Residents of Tenerife are once again bracing themselves for another Calima, a suspension of dust and sand that is carried on the wind from the Sahara Desert out across the Atlantic. Tenerife and the other Canary Islands are more often than not in its direct line of fire.
According to weather agency AEMA ( Agencia Europea de Medio Ambiente) this latest Calima will reach Tenerife tomorrow (Tuesday 14th January 2020) and will linger until approximately Thursday 16th January. Temperatures are not expected to rise significantly on this occasion, with only minor daytime increases and virtually no night-time increases at all.
Calimas typically affects children, the elderly and those with respiratory problems. Fortunately for most of us, they are little more than a minor inconvenience prompting an unscheduled visit to the car-wash.
Calimas are basically created by a storm or sudden change in weather in the ‘Saharan Air Layer’, a hot, arid layer of dust that sits over the Sahara desert in Northern Africa. Calimas are often confused with ‘Siroccos’, hot winds that blow north and west from the Sahara, but which carry little or no dust/sand suspension. An actual ‘Calima’ always features a visible dust suspension and change in sky colour, accompanied by reduced visibility.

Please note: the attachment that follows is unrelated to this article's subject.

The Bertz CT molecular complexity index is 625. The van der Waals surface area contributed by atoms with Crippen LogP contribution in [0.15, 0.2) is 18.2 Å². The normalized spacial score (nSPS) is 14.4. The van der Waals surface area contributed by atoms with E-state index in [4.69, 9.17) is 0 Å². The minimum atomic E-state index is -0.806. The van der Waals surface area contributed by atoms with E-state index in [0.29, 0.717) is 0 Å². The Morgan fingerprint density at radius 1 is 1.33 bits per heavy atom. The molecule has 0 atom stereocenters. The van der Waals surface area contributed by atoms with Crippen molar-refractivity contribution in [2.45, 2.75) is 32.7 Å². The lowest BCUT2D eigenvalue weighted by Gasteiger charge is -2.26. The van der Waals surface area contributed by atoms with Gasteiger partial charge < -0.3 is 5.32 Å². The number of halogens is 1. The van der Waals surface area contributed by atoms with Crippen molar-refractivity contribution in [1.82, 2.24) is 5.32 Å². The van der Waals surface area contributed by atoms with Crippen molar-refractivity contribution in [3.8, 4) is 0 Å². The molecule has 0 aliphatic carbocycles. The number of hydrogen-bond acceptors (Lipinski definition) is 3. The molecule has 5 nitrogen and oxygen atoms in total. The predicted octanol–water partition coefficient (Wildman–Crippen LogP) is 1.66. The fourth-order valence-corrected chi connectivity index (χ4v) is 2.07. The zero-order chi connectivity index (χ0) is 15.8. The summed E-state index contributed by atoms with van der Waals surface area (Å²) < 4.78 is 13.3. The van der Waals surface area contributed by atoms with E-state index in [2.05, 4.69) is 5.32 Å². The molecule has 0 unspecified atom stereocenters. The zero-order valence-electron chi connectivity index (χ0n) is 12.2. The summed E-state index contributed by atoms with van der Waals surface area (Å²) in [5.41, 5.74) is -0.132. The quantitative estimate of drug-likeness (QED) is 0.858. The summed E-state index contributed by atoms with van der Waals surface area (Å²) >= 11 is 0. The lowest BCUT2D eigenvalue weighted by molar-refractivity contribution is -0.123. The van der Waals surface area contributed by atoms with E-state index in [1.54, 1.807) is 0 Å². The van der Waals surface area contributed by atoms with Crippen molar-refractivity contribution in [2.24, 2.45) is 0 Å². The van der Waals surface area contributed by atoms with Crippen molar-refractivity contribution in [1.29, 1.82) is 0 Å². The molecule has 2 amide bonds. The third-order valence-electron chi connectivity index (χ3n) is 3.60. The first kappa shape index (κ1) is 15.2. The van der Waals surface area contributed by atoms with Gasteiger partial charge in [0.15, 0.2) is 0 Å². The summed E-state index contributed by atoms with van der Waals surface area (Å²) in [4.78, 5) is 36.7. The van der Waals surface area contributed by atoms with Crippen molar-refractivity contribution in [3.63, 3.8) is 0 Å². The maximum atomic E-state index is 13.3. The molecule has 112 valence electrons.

However, what is a minor inconvenience to Canarian residents and tourists has far greater – and positive – implications for further flung regions. For instance, many people are unaware that the Amazon Rainforest owes its very existence to Calimas. Every year, Calimas carry suspensions of phosphorous and other rich nutrients across the Atlantic, which are deposited over the Amazon Rainforest via rainfall. Scientists estimate that over 27 million tonnes of Saharan dust is deposited in the Amazon basin every year, enough to fill almost 700,000 artic trucks.
The following NASA video perfectly illustrates the movement of Calimas via satellite imagery: